Euler's Phi function

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Euler's Phi function, also known as the totient function, is a function that, for a given positive integer , calculates the number of positive integers smaller than or equal to that are relatively prime to . (Note that except when , only integers strictly smaller than are counted, because .)

Definition[edit]

, where denotes the greatest common divisor of i and N.

Properties[edit]

  • for prime, because all numbers smaller than are relatively prime to .
  • is even for all , because if is relatively prime to , so is , and they are distinct.
  • It is a multiplicative function in the number-theoretic sense: whenever .
  • , because among the integers from to , the integers not relatively prime to are precisely those divisible by , and there are of them. From this and multiplicativity, we can deduce a formula for in general:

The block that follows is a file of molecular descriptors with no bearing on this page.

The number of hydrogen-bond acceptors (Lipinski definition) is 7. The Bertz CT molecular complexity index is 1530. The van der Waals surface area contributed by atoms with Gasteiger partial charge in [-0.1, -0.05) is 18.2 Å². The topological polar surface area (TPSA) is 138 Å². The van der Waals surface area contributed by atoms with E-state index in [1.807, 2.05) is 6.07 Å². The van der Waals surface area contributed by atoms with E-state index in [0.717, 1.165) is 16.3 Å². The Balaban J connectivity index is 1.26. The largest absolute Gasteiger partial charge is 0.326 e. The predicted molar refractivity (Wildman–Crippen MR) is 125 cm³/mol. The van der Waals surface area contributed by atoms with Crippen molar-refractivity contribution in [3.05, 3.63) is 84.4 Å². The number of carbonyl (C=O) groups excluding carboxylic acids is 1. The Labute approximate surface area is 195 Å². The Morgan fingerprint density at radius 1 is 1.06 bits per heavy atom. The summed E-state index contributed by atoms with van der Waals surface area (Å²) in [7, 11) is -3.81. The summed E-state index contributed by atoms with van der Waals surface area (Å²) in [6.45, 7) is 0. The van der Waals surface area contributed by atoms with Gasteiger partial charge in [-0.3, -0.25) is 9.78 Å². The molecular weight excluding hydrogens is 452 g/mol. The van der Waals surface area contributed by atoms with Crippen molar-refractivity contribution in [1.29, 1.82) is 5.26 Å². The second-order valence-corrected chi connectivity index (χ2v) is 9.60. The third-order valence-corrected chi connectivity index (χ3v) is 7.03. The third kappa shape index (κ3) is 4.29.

• Let be the prime factorisation of . That is, the s are distinct primes and each is a positive integer. Then .

Implementation[edit]

Although not the fastest, the following C implementation will work:

num_t totient (num_t i)
{
	num_t res; /* Result */
	num_t j;

	if (i==1) return 1;

        res=i;

        /* Check for divisibility by every prime number below the square root. */
        /* Start with 2. */
        if (i%2==0)
        {
		res-=res/2;
		do i/=2; while (i%2==0) ;
        }

        /* Since this doesn't use a list of primes, check every odd number. Ideally, skip past composite numbers.*/
	for (j=3; j*j<=i; j+=2)
	{
		if (i%j==0)
		{
			res-=res/j;
			do i/=j; while (i%j==0) ;
		}
	}

        /* If i>1, then it's the last factor at this point. */
	if (i>1) res-=res/i;

        /* Return the result. */
	return res; 
}